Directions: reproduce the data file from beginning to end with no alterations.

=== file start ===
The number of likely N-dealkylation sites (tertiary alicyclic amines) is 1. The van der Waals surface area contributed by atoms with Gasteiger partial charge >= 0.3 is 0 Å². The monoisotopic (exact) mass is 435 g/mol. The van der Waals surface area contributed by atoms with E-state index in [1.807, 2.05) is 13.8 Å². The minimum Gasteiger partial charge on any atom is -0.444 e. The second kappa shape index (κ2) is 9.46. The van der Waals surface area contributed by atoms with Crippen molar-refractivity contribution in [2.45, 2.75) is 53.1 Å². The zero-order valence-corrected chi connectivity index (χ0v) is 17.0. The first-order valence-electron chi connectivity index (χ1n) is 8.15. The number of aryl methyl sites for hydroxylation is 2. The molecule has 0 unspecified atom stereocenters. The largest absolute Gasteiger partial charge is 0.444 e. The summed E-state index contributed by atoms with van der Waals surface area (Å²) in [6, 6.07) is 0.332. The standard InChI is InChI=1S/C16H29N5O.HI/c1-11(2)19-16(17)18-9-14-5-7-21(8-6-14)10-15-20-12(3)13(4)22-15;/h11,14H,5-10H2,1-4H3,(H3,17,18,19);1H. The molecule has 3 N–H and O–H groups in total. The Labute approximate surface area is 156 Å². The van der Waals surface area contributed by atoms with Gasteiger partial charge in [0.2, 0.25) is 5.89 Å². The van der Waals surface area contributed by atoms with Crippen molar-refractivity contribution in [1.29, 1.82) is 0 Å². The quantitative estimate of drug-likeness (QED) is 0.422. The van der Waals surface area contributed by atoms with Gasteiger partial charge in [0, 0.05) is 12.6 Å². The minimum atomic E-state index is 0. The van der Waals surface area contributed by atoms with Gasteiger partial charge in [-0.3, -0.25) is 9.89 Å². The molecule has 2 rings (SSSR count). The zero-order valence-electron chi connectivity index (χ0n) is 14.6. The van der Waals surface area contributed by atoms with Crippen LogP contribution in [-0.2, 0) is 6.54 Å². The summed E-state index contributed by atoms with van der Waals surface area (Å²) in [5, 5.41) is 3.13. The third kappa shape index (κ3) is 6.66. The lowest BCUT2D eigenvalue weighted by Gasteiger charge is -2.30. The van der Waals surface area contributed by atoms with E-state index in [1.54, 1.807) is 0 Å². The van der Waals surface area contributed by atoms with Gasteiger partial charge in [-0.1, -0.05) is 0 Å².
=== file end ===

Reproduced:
The number of likely N-dealkylation sites (tertiary alicyclic amines) is 1. The van der Waals surface area contributed by atoms with Gasteiger partial charge >= 0.3 is 0 Å². The monoisotopic (exact) mass is 435 g/mol. The van der Waals surface area contributed by atoms with E-state index in [1.807, 2.05) is 13.8 Å². The minimum Gasteiger partial charge on any atom is -0.444 e. The second kappa shape index (κ2) is 9.46. The van der Waals surface area contributed by atoms with Crippen molar-refractivity contribution in [2.45, 2.75) is 53.1 Å². The zero-order valence-corrected chi connectivity index (χ0v) is 17.0. The first-order valence-electron chi connectivity index (χ1n) is 8.15. The number of aryl methyl sites for hydroxylation is 2. The molecule has 0 unspecified atom stereocenters. The largest absolute Gasteiger partial charge is 0.444 e. The summed E-state index contributed by atoms with van der Waals surface area (Å²) in [6, 6.07) is 0.332. The standard InChI is InChI=1S/C16H29N5O.HI/c1-11(2)19-16(17)18-9-14-5-7-21(8-6-14)10-15-20-12(3)13(4)22-15;/h11,14H,5-10H2,1-4H3,(H3,17,18,19);1H. The molecule has 3 N–H and O–H groups in total. The Labute approximate surface area is 156 Å². The van der Waals surface area contributed by atoms with Gasteiger partial charge in [0.2, 0.25) is 5.89 Å². The van der Waals surface area contributed by atoms with Crippen molar-refractivity contribution in [1.29, 1.82) is 0 Å². The quantitative estimate of drug-likeness (QED) is 0.422. The van der Waals surface area contributed by atoms with Gasteiger partial charge in [0, 0.05) is 12.6 Å². The minimum atomic E-state index is 0. The van der Waals surface area contributed by atoms with Gasteiger partial charge in [-0.3, -0.25) is 9.89 Å². The molecule has 2 rings (SSSR count). The zero-order valence-electron chi connectivity index (χ0n) is 14.6. The van der Waals surface area contributed by atoms with Crippen LogP contribution in [-0.2, 0) is 6.54 Å². The summed E-state index contributed by atoms with van der Waals surface area (Å²) in [5, 5.41) is 3.13. The third kappa shape index (κ3) is 6.66. The lowest BCUT2D eigenvalue weighted by Gasteiger charge is -2.30. The van der Waals surface area contributed by atoms with E-state index in [1.54, 1.807) is 0 Å². The van der Waals surface area contributed by atoms with Gasteiger partial charge in [-0.1, -0.05) is 0 Å².